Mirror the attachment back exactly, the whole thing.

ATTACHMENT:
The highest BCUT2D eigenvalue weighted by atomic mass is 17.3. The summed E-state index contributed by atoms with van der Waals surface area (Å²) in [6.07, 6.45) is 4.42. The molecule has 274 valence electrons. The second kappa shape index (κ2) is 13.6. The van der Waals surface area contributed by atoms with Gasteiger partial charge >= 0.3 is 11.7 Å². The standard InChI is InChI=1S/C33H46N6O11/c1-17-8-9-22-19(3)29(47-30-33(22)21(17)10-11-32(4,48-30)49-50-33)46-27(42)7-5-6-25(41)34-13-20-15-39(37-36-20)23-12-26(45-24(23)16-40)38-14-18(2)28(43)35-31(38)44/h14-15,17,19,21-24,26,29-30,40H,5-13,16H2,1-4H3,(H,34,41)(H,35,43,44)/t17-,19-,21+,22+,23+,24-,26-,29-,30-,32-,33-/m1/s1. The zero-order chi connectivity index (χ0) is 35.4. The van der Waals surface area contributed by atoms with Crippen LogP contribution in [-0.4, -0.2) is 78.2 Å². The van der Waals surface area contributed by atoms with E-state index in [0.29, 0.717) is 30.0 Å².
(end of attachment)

The highest BCUT2D eigenvalue weighted by atomic mass is 17.3. The summed E-state index contributed by atoms with van der Waals surface area (Å²) in [6.07, 6.45) is 4.42. The molecule has 274 valence electrons. The second kappa shape index (κ2) is 13.6. The van der Waals surface area contributed by atoms with Gasteiger partial charge >= 0.3 is 11.7 Å². The standard InChI is InChI=1S/C33H46N6O11/c1-17-8-9-22-19(3)29(47-30-33(22)21(17)10-11-32(4,48-30)49-50-33)46-27(42)7-5-6-25(41)34-13-20-15-39(37-36-20)23-12-26(45-24(23)16-40)38-14-18(2)28(43)35-31(38)44/h14-15,17,19,21-24,26,29-30,40H,5-13,16H2,1-4H3,(H,34,41)(H,35,43,44)/t17-,19-,21+,22+,23+,24-,26-,29-,30-,32-,33-/m1/s1. The zero-order chi connectivity index (χ0) is 35.4. The van der Waals surface area contributed by atoms with Crippen LogP contribution in [-0.4, -0.2) is 78.2 Å². The van der Waals surface area contributed by atoms with E-state index in [0.29, 0.717) is 30.0 Å².